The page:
405 F2d 477 Grimes v. United States
405 F.2d 477
Noah GRIMES, Appellant,
UNITED STATES of America, Appellee.
United States Court of Appeals Fifth Circuit.
Dec. 5, 1968.
W. O. Cooper, Jr., Macon, Ga., for appellant.
Walker P. Johnson, Jr., Asst. U.S. Atty., Floyd M. Buford, U.S. Atty., D. L. Rampey, Jr., Asst. U.S. Atty., Macon, Ga., for appellee.
Before JOHN R. BROWN, Chief Judge, TUTTLE, Circuit Judge, and FISHER, District Judge.
Appellant was convicted of possessing and transporting whiskey in violation of 26 U.S.C.A. Sections 5205(a)(2) and 5604(a). He raises the following issues on appeal.
1. Was the grand jury which considered this case properly constructed?
2. Was the search of appellant's automobile without a warrant, and the seizure of the evidence therein unreasonable and without probable cause in violation of Amendments 4 and 5?
3. Was admission of the fingerprints and hair samples into evidence a violation of appellant's 5th Amendment right not to testify against himself?
Issue number one was urged by appellant in a previous appeal, and was decided adversely to appellant's contention. c.f. Grimes v. United States of America, 391 F.2d 709 (5th Cir. March 20, 1968). The decision of this Court in the previous appeal is dispositive of the grand jury issue.
As to issue number two, the question arises as to whether or not there was an actual search since the automobile, after being wrecked, was abandoned with the front door on the driver's side remaining open so that the officers were able to observe the broken five gallon jug and smell the contraband whiskey leaking therefrom. To observe that which is open to view is not generally considered a search. Miller v. United States, 356 F.2d 63 (5th Cir. 1966).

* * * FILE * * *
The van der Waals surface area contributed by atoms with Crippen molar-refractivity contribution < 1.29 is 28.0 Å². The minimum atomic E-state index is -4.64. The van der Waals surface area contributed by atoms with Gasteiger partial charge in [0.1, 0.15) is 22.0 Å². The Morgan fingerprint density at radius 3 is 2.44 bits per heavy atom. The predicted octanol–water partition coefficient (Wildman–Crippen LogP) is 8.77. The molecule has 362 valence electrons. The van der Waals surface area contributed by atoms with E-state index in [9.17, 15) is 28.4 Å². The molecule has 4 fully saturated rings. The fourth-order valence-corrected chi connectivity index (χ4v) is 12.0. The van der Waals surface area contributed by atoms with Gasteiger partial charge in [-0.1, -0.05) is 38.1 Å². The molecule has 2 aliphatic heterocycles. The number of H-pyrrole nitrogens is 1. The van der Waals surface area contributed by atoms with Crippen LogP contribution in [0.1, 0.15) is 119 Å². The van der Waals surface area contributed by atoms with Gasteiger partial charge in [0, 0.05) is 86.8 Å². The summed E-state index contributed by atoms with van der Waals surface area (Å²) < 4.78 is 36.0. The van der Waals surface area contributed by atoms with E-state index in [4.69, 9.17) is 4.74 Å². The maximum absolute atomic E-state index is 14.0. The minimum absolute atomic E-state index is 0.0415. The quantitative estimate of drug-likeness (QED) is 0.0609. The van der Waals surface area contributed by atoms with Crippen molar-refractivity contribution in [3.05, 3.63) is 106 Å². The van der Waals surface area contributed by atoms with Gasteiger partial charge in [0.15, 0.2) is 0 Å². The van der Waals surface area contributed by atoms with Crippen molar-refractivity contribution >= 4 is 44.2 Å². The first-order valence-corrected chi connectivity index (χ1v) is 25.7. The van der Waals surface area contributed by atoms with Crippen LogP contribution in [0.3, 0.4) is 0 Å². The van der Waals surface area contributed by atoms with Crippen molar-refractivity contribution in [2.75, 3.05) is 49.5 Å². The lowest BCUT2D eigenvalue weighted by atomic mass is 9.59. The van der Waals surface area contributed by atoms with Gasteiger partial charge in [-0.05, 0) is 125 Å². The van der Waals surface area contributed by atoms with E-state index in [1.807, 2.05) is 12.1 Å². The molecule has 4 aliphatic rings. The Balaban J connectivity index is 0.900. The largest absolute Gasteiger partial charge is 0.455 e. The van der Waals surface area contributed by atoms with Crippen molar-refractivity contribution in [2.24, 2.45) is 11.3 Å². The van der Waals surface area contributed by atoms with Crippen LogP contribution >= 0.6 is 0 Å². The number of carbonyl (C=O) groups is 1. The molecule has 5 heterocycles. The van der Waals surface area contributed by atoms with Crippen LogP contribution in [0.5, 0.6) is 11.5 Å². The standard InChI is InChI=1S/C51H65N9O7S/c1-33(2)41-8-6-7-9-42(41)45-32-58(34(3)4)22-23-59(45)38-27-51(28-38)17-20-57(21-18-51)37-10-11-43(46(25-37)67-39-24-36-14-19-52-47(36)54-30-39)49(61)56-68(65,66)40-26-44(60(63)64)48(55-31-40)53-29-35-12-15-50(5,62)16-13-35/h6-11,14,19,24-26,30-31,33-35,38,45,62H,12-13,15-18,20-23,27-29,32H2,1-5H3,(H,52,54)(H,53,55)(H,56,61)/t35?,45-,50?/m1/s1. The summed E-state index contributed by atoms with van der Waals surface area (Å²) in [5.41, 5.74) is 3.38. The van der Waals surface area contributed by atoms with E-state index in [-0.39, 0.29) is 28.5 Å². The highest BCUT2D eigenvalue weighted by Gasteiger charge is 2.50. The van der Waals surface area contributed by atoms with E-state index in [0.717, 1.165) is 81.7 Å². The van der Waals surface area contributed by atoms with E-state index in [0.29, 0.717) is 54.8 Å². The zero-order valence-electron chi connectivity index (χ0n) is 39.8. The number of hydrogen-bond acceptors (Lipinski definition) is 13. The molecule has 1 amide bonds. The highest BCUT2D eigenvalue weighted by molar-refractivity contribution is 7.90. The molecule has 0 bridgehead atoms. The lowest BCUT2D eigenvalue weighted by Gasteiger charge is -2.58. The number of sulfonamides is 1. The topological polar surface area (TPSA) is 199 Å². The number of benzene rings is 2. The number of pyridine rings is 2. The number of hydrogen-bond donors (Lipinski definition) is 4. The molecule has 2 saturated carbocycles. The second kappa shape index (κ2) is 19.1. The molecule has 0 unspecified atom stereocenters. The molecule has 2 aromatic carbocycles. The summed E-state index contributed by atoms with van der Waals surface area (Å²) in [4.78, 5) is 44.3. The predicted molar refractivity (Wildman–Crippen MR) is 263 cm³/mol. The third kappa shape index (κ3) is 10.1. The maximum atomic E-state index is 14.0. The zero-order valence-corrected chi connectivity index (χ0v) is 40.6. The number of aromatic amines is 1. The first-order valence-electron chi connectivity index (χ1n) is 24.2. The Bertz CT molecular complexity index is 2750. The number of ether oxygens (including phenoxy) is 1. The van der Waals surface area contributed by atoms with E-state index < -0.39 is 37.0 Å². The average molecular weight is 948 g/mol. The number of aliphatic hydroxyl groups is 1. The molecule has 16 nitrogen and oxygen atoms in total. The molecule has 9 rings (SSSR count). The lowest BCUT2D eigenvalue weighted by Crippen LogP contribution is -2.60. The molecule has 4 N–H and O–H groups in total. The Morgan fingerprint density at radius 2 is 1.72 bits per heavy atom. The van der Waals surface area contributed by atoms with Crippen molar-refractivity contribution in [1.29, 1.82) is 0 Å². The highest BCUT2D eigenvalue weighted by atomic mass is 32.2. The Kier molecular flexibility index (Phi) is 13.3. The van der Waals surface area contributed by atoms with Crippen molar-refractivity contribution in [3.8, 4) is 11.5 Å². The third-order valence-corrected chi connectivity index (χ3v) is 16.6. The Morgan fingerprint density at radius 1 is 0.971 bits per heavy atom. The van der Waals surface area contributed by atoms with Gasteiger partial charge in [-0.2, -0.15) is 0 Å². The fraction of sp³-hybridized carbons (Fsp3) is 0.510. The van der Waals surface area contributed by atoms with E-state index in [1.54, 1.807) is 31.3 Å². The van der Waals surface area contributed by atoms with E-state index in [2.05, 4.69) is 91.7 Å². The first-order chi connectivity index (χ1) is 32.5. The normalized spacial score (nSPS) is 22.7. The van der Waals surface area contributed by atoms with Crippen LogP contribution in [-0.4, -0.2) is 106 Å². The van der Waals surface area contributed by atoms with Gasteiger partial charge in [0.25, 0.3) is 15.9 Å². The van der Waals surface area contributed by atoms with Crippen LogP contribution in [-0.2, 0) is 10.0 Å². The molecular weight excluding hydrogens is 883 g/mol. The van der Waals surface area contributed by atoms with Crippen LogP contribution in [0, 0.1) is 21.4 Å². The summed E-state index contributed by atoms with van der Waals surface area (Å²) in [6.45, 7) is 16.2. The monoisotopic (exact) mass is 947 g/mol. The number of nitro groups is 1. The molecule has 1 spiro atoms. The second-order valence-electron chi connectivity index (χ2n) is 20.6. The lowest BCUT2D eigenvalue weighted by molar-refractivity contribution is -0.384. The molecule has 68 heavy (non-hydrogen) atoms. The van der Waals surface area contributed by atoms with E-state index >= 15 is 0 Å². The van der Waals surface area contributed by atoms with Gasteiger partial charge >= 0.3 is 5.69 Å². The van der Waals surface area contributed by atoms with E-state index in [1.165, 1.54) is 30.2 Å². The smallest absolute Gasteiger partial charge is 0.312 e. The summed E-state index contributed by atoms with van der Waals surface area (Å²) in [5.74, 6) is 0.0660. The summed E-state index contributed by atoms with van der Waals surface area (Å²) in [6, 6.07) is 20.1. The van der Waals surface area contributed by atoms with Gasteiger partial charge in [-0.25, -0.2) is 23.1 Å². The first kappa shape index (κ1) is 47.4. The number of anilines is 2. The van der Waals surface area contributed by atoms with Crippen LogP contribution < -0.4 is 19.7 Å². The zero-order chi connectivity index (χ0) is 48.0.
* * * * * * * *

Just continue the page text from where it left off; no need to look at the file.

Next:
If considered a search, 'probable cause' is to be determined on a case by case basis in light of the particular circumstances. Potter v. United States, 362 F.2d 493 (5th Cir. 1966). In our case, we begin with the fact that 'transportation' is a material element of the offense, thus, the reliable informer's tipoff, the appellant's reputation (recently convicted liquor violator), the manner in which the car was loaded and driven, and the flight, are all relevant and probative circumstances to be considered in dealing with probable cause.1 All of these circumstances, coupled with the fact that an officer recognized and identified the appellant driving the automobile which was abandoned after the chase and wreck, and leaving the door open so that the liquor inside the car was in plain view, would unquestionably compel the conclusion that the search was reasonable and made with probable cause.
Further, we find no merit in appellant's issue number three in which he contends that the admission of the fingerprints and hair samples into evidence was a violation of his 5th Amendment right not to testify against himself. The admission of fingerprint evidence is well established and the obtaining of hair samples after lawful arrest, where the means employed are reasonable, is not a violation of appellant's constitutional right. Schmerber v. State of California, 384 U.S. 757, 86 S.Ct. 1826, 16 LEd.2d 908 (1966). The means used cannot be said to 'shock the conscience of the court.'
Crosby v. United States, 231 F.2d 679 (5th Cir. 1956) cert. den'd 352 U.S. 831, 77 S.Ct. 46, 1 L.Ed.2d 52; Patenotte v. United States, 266 F.2d 647 (5th Cir. 1959); Bruner v. United States, 293 F.2d 621 (5th Cir. 1961); Howard v. United States, 307 F.2d 350 (5th Cir. 1962); Vaccaro v. United States, 296 F.2d 500 (5th Cir. 1961) cert. den'd 369 U.S. 890, 82 S.Ct. 1164, 8 L.Ed.2d 289